Oil Firms on Tight Supply as US Driving Season Looms

Oil Firms on Tight Supply as US Driving Season Looms
A worker collects a crude oil sample at an oil well operated by Venezuela's state oil company PDVSA in Morichal, Venezuela, on July 28, 2011. (Carlos Garcia Rawlins/Reuters)

LONDON—Oil prices gained on Monday with U.S. fuel demand, tight supply, and a slightly weaker U.S. dollar supporting the market, as Shanghai prepares to reopen after a two-month lockdown that fuelled worries about a sharp slowdown in growth.

Brent crude futures rose $1.12 or 1 percent to $113.67 a barrel at 0912 GMT, while U.S. West Texas Intermediate (WTI) crude futures climbed 96 cents, or 0.9 percent, to $111.24 a barrel, adding to last week's small gains for both contracts.

"Oil prices are supported as gasoline markets remain tight amid solid demand heading into the peak U.S. driving season," said SPI Asset Management Managing Partner Stephen Innes.

"Refineries are typically in ramp-up mode to feed U.S. drivers' unquenching thirst at the pump."

The U.S. peak driving season traditionally begins on Memorial Day weekend at the end of May and ends on Labor Day in September.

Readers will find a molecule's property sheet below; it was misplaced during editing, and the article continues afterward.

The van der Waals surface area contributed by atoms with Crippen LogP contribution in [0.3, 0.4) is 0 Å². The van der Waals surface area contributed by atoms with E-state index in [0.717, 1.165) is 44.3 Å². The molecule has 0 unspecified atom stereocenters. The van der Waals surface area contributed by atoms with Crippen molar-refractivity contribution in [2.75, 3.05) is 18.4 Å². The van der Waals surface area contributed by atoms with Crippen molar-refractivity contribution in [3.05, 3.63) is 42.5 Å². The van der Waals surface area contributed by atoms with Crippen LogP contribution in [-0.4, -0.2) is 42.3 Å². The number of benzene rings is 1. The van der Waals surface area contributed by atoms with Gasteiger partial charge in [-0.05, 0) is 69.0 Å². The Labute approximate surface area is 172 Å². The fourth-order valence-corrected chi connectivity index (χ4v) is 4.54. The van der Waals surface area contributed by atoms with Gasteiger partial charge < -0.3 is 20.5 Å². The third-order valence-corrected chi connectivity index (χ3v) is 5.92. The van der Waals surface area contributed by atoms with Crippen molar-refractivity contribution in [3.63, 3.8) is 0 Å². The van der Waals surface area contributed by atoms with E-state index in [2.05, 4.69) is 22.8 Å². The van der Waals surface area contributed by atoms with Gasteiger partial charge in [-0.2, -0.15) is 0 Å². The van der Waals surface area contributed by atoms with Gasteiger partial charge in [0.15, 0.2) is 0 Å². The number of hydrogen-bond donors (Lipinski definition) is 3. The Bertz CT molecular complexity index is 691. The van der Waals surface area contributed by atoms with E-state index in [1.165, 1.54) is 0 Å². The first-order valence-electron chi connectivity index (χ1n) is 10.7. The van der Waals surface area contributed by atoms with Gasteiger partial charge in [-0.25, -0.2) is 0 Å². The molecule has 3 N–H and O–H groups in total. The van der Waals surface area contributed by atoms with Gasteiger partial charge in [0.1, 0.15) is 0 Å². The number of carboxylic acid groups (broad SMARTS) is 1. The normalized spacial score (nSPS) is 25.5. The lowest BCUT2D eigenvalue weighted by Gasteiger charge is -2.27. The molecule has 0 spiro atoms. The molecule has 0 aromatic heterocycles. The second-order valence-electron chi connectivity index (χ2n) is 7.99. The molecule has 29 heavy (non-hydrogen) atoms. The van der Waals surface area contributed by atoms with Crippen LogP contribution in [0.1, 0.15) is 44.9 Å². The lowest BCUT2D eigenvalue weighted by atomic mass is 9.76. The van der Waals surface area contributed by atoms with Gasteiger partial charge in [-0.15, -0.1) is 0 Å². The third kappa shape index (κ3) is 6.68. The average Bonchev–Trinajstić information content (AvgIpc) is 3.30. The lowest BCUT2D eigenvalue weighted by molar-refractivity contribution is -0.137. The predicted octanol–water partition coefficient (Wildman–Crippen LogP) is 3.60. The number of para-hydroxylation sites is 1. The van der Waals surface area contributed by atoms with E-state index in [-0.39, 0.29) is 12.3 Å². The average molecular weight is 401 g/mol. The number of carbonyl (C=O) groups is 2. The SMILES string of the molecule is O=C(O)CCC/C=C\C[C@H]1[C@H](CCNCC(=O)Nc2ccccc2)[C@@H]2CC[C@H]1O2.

Analysts said despite fears about soaring fuel prices potentially denting demand, mobility data from TomTom and Google had climbed in recent weeks, showing more people were on the roads in places like the United States.

A weaker U.S. dollar also sent oil higher on Monday, as that makes crude cheaper for buyers holding other currencies.

Market gains have been capped however by concerns about China's efforts to crush COVID-19 with lockdowns, even with Shanghai due to reopen on June 1.

Lockdowns in China, the world's top oil importer, have hammered industrial output and construction, prompting moves to prop up the economy, including a bigger-than-expected mortgage rate cut last Friday.

"The persistent squeeze in refined petroleum products in the U.S. and ever-present Ukraine/Russia risk underpinned prices, with China slowdown and U.S. recession noise limiting gains," said Jeffrey Halley, a senior market analyst at OANDA.

The European Union's inability to reach a final agreement on banning Russian oil following its invasion of Ukraine, which Moscow calls a "special operation," has also stopped oil prices from climbing much higher.

By Noah Browning
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